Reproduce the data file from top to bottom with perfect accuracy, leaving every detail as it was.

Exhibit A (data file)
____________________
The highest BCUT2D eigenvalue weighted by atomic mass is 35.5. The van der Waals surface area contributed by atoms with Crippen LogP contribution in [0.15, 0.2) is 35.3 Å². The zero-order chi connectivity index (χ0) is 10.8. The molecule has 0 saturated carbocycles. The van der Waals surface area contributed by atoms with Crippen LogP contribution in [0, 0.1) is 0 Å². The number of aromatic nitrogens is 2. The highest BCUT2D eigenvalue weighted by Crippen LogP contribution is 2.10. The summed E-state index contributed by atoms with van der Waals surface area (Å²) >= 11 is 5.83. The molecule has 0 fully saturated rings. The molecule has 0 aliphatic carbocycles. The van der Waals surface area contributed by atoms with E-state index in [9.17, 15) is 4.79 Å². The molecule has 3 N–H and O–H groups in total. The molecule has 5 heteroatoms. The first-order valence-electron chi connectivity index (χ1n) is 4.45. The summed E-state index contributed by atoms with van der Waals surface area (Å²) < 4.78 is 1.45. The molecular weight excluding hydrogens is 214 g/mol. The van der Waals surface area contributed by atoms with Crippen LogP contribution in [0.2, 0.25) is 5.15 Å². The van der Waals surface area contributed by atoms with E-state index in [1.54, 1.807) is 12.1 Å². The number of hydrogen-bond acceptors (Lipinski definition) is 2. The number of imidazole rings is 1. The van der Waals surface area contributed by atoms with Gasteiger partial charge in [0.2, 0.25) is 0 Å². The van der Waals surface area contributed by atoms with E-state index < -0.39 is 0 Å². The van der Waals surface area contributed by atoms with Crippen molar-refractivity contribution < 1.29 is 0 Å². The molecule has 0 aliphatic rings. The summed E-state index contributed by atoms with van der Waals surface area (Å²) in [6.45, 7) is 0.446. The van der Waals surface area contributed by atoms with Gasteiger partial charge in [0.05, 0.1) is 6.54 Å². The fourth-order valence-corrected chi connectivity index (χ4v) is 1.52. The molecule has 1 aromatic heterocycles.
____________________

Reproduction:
The highest BCUT2D eigenvalue weighted by atomic mass is 35.5. The van der Waals surface area contributed by atoms with Crippen LogP contribution in [0.15, 0.2) is 35.3 Å². The zero-order chi connectivity index (χ0) is 10.8. The molecule has 0 saturated carbocycles. The van der Waals surface area contributed by atoms with Crippen LogP contribution in [0, 0.1) is 0 Å². The number of aromatic nitrogens is 2. The highest BCUT2D eigenvalue weighted by Crippen LogP contribution is 2.10. The summed E-state index contributed by atoms with van der Waals surface area (Å²) >= 11 is 5.83. The molecule has 0 fully saturated rings. The molecule has 0 aliphatic carbocycles. The van der Waals surface area contributed by atoms with E-state index in [9.17, 15) is 4.79 Å². The molecule has 3 N–H and O–H groups in total. The molecule has 5 heteroatoms. The first-order valence-electron chi connectivity index (χ1n) is 4.45. The summed E-state index contributed by atoms with van der Waals surface area (Å²) < 4.78 is 1.45. The molecular weight excluding hydrogens is 214 g/mol. The van der Waals surface area contributed by atoms with Crippen LogP contribution in [0.2, 0.25) is 5.15 Å². The van der Waals surface area contributed by atoms with E-state index in [1.54, 1.807) is 12.1 Å². The number of hydrogen-bond acceptors (Lipinski definition) is 2. The number of imidazole rings is 1. The van der Waals surface area contributed by atoms with Gasteiger partial charge in [0.2, 0.25) is 0 Å². The van der Waals surface area contributed by atoms with E-state index < -0.39 is 0 Å². The van der Waals surface area contributed by atoms with Crippen molar-refractivity contribution < 1.29 is 0 Å². The molecule has 0 aliphatic rings. The summed E-state index contributed by atoms with van der Waals surface area (Å²) in [6.45, 7) is 0.446. The van der Waals surface area contributed by atoms with Gasteiger partial charge in [0.05, 0.1) is 6.54 Å². The fourth-order valence-corrected chi connectivity index (χ4v) is 1.52. The molecule has 1 aromatic heterocycles.